Duran has developed this software in collaboration with Adrian Lew, an assistant professor at Stanford University’s department of mechanical engineering, and Sohan Dharmaraja, a doctoral student. This Android-based app can make a big difference to visually impaired people, as it can potentially eliminate the need for a wireless Braille display.
The power of this software lies in the flexibility it provides. Instead of the eight clunky, physical keys on a standard Braille keyboard that have a pre-defined position, this software directs “keys” to orientate themselves to wherever the user presses his or her eight fingers.
If the user is confused, s/he simply takes his/her fingers off the screen and presses them down again. In other words, the keys find the fingers instead of the fingers finding the keys. All it takes to get the device started is a shake.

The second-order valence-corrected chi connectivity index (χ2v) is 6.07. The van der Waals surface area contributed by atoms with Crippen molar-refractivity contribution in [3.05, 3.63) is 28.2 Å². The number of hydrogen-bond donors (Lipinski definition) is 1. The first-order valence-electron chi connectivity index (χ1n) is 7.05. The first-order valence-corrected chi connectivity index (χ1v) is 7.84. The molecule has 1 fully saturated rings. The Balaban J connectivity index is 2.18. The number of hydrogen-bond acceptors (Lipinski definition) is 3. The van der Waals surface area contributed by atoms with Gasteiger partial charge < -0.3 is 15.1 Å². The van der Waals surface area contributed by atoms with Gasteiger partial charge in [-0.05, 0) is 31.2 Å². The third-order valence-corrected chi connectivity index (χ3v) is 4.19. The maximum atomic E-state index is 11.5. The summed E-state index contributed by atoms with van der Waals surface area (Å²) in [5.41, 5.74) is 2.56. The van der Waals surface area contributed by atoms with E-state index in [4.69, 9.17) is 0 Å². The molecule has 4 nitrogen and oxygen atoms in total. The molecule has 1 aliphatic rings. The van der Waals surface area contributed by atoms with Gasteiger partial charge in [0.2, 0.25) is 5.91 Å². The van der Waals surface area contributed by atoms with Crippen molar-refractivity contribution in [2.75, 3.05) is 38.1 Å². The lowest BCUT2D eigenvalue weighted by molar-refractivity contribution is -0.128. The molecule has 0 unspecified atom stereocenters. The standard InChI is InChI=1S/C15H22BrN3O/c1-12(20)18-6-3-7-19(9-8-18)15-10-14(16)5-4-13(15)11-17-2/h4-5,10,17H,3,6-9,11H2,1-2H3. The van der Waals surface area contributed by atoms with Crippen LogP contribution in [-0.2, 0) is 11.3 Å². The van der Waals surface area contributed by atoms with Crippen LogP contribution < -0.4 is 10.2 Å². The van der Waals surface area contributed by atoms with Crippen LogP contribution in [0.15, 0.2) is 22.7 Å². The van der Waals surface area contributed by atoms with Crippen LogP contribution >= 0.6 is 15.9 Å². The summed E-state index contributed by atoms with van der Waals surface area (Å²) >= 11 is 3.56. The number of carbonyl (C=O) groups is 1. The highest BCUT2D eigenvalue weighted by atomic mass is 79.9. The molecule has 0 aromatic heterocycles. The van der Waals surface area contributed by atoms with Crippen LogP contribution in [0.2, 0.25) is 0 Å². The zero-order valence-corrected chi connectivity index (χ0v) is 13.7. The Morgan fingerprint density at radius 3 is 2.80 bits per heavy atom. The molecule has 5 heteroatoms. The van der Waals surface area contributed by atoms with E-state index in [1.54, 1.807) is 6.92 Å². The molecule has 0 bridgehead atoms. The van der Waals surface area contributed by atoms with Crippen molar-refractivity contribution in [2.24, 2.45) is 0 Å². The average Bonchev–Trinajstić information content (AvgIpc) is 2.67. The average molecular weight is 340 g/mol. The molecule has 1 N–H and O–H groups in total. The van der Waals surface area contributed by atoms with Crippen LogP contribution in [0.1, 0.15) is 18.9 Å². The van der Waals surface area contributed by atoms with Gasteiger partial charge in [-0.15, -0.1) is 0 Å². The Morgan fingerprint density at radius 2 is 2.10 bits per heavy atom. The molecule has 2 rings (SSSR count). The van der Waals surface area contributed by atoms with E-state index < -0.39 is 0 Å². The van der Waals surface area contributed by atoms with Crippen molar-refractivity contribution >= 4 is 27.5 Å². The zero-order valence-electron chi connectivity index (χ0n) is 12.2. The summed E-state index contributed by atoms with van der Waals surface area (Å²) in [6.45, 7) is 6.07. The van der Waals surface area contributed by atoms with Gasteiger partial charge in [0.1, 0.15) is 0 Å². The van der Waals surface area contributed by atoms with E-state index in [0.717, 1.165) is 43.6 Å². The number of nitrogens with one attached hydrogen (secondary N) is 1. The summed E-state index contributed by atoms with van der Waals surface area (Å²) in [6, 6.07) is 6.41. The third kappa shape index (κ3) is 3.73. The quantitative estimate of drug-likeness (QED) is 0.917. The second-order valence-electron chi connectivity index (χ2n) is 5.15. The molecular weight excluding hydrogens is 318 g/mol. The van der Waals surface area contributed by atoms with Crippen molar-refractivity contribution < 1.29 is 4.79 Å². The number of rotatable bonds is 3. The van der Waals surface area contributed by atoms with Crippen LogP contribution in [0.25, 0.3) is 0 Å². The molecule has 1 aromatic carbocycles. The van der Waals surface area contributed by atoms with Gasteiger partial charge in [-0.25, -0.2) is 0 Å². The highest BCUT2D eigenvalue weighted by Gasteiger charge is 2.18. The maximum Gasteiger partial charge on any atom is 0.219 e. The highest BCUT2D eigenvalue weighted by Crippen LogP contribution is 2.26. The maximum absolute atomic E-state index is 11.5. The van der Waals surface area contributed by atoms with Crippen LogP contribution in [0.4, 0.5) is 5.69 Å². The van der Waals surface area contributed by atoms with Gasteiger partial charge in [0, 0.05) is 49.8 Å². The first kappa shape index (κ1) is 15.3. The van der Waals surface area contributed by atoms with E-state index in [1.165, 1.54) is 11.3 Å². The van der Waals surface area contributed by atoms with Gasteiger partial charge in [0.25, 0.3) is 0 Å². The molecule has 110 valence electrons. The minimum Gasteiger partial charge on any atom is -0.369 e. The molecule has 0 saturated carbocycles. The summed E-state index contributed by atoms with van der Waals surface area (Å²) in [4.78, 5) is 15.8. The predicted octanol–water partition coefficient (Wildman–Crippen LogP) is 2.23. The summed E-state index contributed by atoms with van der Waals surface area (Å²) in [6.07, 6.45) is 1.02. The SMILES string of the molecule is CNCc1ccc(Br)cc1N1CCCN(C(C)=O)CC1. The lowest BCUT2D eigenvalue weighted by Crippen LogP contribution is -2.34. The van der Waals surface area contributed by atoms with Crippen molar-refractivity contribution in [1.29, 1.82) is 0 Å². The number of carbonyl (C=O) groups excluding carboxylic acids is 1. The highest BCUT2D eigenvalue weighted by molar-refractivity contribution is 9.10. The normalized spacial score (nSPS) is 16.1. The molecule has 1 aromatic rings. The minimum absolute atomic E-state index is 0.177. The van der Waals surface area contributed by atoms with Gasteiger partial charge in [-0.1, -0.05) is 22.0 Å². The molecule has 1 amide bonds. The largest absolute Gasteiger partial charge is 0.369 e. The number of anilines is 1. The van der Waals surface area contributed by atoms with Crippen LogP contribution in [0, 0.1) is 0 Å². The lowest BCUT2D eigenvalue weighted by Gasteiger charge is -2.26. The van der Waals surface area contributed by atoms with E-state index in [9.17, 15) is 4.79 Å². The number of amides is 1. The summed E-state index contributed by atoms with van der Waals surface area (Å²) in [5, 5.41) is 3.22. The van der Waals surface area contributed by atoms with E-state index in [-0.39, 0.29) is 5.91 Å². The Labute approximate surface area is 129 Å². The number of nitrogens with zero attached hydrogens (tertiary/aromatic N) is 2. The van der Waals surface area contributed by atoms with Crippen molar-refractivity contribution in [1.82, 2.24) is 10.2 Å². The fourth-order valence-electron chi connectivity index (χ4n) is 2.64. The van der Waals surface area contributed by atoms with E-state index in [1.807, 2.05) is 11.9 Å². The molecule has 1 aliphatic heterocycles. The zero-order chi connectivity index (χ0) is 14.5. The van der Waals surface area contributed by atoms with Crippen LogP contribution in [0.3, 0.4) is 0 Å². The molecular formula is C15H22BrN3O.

What is also terrific about this app is that it works as easily for people with large fingers as it does for those with smaller fingers. As Dharmaraja notes, this software allows the user “to type on a tablet hanging around the neck with hands opposed, as if playing a clarinet”.
Once this software becomes popular, many more such apps will become available, which in turn will make a device such as a tablet more relevant to the visually impaired.
It will also drive the prices of devices for the visually impaired down from their current levels of $4000-5000 to a few hundred dollars.